Please write to:

----Central Prison, 4285 Mail Service Center, Raleigh, NC 27699-4285

For more information on the Catholic position on the death penalty go to the Catholic Mobilizing Network: http://catholicsmobilizing.org/resources/cacp/


"First Impressions" is a service to preachers and those wishing to prepare for Sunday worship. It is sponsored by the Dominican Friars. If you would like "First Impressions" sent weekly to a friend, send a note to fr. John Boll, OP at jboll@opsouth.org.

If you would like to support this ministry, please send tax deductible contributions to fr. Jude Siciliano, O.P. - St. Albert Priory, 3150 Vince Hagan Drive, Irving, Texas 75062-4736

Make checks payable to: Dominican Friars. Or, go to our webpage to make an online donation: http://www.PreacherExchanhe.com/donations.htm


1. We have compiled Four CDS for sale:

If you are a preacher, lead a Lectionary-based scripture group, or are a member of a liturgical team, these CDs will be helpful in your preparation process. Individual worshipers report they also use these reflections as they prepare for Sunday liturgy.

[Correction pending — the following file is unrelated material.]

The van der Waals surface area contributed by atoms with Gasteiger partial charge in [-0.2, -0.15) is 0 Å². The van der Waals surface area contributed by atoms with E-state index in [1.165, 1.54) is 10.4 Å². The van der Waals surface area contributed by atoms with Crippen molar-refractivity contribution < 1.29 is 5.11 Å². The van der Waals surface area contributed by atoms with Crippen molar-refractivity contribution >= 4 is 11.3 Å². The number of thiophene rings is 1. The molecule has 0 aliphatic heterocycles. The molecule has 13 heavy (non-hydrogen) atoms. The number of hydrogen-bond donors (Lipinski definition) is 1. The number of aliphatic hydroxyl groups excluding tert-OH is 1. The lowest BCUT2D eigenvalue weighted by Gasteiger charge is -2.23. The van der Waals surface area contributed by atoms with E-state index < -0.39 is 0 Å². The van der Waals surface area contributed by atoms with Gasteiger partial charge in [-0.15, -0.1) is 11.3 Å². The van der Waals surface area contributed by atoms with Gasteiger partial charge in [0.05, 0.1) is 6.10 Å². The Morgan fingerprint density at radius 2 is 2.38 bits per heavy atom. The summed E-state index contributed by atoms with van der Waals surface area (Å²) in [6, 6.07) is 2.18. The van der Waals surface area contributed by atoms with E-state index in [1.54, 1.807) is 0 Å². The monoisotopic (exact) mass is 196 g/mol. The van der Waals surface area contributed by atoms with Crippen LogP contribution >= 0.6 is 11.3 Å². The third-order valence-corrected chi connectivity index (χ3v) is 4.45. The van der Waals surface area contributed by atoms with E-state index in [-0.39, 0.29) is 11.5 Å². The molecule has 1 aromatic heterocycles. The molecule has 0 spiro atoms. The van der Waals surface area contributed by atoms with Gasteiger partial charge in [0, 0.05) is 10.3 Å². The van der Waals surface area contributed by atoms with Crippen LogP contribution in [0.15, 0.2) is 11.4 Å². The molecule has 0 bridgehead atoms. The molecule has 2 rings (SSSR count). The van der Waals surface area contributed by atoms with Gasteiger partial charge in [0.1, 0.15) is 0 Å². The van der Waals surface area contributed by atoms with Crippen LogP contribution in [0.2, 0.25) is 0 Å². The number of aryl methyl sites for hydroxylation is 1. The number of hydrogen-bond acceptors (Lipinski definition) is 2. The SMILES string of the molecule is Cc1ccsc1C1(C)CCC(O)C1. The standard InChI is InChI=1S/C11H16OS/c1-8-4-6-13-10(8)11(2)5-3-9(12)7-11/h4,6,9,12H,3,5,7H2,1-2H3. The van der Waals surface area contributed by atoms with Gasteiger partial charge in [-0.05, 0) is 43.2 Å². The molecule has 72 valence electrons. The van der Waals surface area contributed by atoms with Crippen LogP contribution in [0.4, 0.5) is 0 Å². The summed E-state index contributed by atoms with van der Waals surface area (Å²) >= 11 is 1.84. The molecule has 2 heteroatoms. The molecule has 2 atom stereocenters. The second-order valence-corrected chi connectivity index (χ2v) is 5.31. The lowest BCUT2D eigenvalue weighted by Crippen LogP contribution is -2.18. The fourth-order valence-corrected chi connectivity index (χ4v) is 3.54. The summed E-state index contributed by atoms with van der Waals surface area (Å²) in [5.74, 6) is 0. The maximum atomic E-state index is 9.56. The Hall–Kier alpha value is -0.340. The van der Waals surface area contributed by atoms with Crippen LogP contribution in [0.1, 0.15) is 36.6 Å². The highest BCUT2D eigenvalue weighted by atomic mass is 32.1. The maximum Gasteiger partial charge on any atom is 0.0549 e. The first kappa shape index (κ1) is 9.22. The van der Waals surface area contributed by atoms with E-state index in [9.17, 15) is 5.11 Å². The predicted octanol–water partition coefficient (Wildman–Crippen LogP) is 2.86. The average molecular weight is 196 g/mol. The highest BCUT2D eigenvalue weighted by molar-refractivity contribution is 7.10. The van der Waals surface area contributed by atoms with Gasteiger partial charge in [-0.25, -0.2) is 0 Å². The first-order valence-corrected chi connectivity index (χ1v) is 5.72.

You can order the CDs by going to our webpage: www.PreacherExchange.com and clicking on the "First Impressions" CD link on the left.

(These CDs have been updated twice in the last five years.)

2. "Homilias Dominicales" —These Spanish reflections on the Sunday and daily scriptures are written by Dominican sisters and friars. If you or a friend would like to receive these reflections drop a note to fr. John Boll, O.P. at Jboll@opsouth.org.

3. Our webpage: http://www.PreacherExchange.com/ - Where you will find "Preachers’ Exchange," which includes "First Impressions" and "Homilias Dominicales," as well as articles, book reviews, daily homilies and other material pertinent to preaching.

4. "First Impressions" is a service to preachers and those wishing to prepare for Sunday worship. It is sponsored by the Dominican Friars. If you would like "First Impressions" sent weekly to a friend, send a note to fr. John Boll, OP at the above email address.

Thank you and blessings on your preaching,

fr. Jude Siciliano, O.P.

Jude Siciliano, OP - Click to send email.

St. Albert the Great Priory of Texas

3150 Vince Hagan Drive

Irving, Texas 75062-4736